Twitter is an enabler. If a journalist (or marketer, etc.) decides to not being enabled, it’s his choice. Others will become enabled and in some cases will re-write how Journalism “should” be exercised (until the next wave of social-technological development).
    Now days news is being consumed, not delivered and broadcast is being replaced by conversation- Twitter is the platform that quarterbacks that communication.

  • Bob P.

    Ash is right. Twitter is just a tool, nothing more.
    But what about the good craftsman, Jeff? I understand what Cohen is getting at: that the skill of a talented writer/reporter should be respected. What’s wrong with that?
    And while breaking news is one thing, telling a real human story takes a good writer. Don’t get me wrong. I’m not going to claim newspapers are any lone, remaining outpost of good writing. Please. But let’s not continue to forget about good writing, to just assume, oh, gee, anybody can do it.
    What would we have gotten by a thousand tweeting witnesses to D-Day, say? I really don’t know. It might have been interesting, but I doubt it would have been anything like this: http://www.freerepublic.com/focus/news/2027164/posts
    (Sad that I have to go back that far for the easy example of a great newswriter.)
    OK, anybody remember that fine Wash Post story about violinist Joshua Bell playing in the subway in D.C.? It won the Pulitzer for feature writing a few years ago. It was wonderful. It told us something about ourselves. I’m sure it took a lot of work and, yes, it took an organizing hand.
    Cohen may come off sounding arrogant, sure. But it’s a valid point. I am NOT trying to equate good writing and newspapers — only saying that writing well is a skill. Like any skill, it takes work and practice to be good.
    Sure, “Here Comes Everybody.” But some everybodys are more eloquent than others.

    • http://alexandraschmidt.com/ Alex S

      Here here, Bob. There’s some weird self-flagellation thing going on with all the “journalists aren’t the center of the universe” yelping. We have yet to reconcile the value of story telling, words and reporting with the new tools and paradigms before us. If you think about it, it’s not so strange that those who came up in the “old camp” and have moved on to the “new” are being polarizing right now. A new generation won’t feel that way at all — post-journal, maybe, just like post-racial. Can’t wait!

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  • http://www.reinventingthenewsroom.com Jason Fry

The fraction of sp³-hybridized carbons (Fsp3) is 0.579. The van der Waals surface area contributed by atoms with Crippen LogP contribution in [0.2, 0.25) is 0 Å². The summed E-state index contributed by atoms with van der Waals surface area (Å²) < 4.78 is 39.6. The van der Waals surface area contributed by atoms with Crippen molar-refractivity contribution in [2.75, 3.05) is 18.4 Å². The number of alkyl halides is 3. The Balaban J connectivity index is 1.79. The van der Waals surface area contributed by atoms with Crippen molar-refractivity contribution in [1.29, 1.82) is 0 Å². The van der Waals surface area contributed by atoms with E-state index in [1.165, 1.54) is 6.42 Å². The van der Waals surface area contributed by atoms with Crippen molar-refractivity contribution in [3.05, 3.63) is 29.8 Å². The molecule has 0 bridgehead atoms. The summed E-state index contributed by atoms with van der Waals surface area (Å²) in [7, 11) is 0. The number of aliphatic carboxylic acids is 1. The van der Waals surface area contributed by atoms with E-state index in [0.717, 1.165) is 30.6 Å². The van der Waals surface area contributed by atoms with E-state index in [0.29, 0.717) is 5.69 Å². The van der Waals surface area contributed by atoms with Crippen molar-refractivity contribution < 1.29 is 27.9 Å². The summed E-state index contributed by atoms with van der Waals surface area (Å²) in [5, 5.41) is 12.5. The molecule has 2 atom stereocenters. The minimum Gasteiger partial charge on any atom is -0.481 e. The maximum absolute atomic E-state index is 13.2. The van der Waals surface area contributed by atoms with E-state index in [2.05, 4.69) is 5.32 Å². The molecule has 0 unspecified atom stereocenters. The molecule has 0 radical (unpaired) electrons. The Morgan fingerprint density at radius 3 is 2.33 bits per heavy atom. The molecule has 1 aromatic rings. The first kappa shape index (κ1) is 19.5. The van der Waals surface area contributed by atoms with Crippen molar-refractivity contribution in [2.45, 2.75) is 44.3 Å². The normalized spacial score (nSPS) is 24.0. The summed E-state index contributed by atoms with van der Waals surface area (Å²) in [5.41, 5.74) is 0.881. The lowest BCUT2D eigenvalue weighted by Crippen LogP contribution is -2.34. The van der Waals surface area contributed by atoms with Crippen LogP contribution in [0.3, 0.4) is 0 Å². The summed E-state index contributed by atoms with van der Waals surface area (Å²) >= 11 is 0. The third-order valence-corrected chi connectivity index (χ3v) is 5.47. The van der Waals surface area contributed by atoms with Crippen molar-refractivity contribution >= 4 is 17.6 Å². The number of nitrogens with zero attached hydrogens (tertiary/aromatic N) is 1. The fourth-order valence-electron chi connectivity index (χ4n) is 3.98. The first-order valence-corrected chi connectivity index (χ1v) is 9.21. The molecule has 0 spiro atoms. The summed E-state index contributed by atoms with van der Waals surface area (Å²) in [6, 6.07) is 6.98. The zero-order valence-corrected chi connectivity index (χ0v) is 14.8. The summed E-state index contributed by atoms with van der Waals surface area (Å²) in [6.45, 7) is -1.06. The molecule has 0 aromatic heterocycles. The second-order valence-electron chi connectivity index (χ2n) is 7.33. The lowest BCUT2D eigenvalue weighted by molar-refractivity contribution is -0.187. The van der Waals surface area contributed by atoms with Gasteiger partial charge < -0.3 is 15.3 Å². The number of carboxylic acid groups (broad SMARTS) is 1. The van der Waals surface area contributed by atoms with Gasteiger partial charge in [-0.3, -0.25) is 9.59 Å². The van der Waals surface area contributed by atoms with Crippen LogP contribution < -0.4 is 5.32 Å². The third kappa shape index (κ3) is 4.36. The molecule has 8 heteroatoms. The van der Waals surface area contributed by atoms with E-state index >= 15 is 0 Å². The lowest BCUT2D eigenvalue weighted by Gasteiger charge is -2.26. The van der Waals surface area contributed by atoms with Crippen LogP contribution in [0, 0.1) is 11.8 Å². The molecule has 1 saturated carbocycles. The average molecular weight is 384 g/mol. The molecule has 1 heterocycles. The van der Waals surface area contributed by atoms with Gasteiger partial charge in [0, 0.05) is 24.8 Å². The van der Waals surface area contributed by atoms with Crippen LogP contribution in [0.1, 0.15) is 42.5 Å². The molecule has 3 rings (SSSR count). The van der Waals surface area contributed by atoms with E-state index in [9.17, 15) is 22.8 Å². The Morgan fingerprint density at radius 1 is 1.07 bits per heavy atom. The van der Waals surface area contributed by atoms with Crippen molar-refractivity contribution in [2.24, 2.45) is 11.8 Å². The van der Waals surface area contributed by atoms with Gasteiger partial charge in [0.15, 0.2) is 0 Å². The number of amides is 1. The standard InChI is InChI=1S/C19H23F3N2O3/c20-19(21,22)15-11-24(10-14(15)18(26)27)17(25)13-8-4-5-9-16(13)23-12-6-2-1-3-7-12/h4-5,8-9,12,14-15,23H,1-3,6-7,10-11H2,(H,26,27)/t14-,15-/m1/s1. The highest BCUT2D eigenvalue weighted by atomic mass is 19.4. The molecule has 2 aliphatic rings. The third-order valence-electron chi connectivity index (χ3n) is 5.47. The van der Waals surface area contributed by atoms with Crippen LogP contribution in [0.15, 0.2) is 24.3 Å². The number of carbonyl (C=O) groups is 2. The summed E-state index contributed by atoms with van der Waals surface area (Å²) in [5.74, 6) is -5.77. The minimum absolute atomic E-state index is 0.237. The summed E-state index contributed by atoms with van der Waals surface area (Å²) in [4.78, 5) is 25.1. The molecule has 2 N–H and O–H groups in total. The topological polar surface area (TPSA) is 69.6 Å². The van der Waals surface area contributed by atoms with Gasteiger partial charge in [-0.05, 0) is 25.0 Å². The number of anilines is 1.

Why the broad-brush condescension towards sportswriters? That strikes me as the very close-mindedness you attack effectively so many other places. You’re better than that. Joe Posnanski, for instance, is not only one of the best columnists on the planet but also one of the best bloggers, and has been a passionate and effective voice bridging the supposed divide between the two.

    • Andy Freeman

      Actually, sportswriters, like the folks who cover weather and society, are among the most accountable of journalists. Sportswriters can root all they want, but their narrative is limited by the score on the field. (Weather folk have the same “fact checker” and society folks don’t get invited.)

  • http://decaturmetro.com Decatur Metro

    “And while breaking news is one thing, telling a real human story takes a good writer. Don’t get me wrong. I’m not going to claim newspapers are any lone, remaining outpost of good writing. Please. But let’s not continue to forget about good writing, to just assume, oh, gee, anybody can do it.”

    This is the journalist’s straw-man of the moment. Who is actually saying that anyone can be a journalist? Who? Not anyone that has any sort of valid argument to make.

    What it seems like self-described journalists don’t get is that while “journalism” is an essential piece of the communication puzzle, it’s no longer all that great at reporting the facts that people want to know. Papers have gotten too big and bloated looking for larger returns, while their journalists don’t have the time to cover all necessary and important local news. And guess what? All the other crap that people want to know about (local crime, small town politics, etc) gets left out.

    And it was left out well before Twitter came around. Twitter and hyperlocal blogs are filling the gap that traditional journalists abandoned long ago. And when you look at it that way, journalists attacking new media journalism and not the other way around…now who’s the bully?

    Yeah, our medium isn’t as polished, in-depth and poetic as yours. We can’t afford to be. But ours is more inclusive and interactive with the community.

    Which is more valuable to a town/city? What an unnecessary question. They both are valuable and deserve a place in the public dialogue.

    • http://alexandraschmidt.com/ Alex S

      DM, just took a look at your site and while I was on your side before, now I’m not so sure. Let me be clear — I respect your efforts and know well that in-depth reporting and quality writing take time and money. But I also wonder if your community might be better served if you were to scrap all the snippets of purported news — McDonald’s promotion, high school students watching a speech — in favor of one good, long investigative piece. The hyperlocal blogs that have gotten press may become true news sources with time, but for now many are no more than hyperlocal ads cloaked as hyperlocal news (with room for comments, yay!). I fear that in our efforts to do something different from the “journalism” of old (which I’m not against!), we still aren’t serving the public.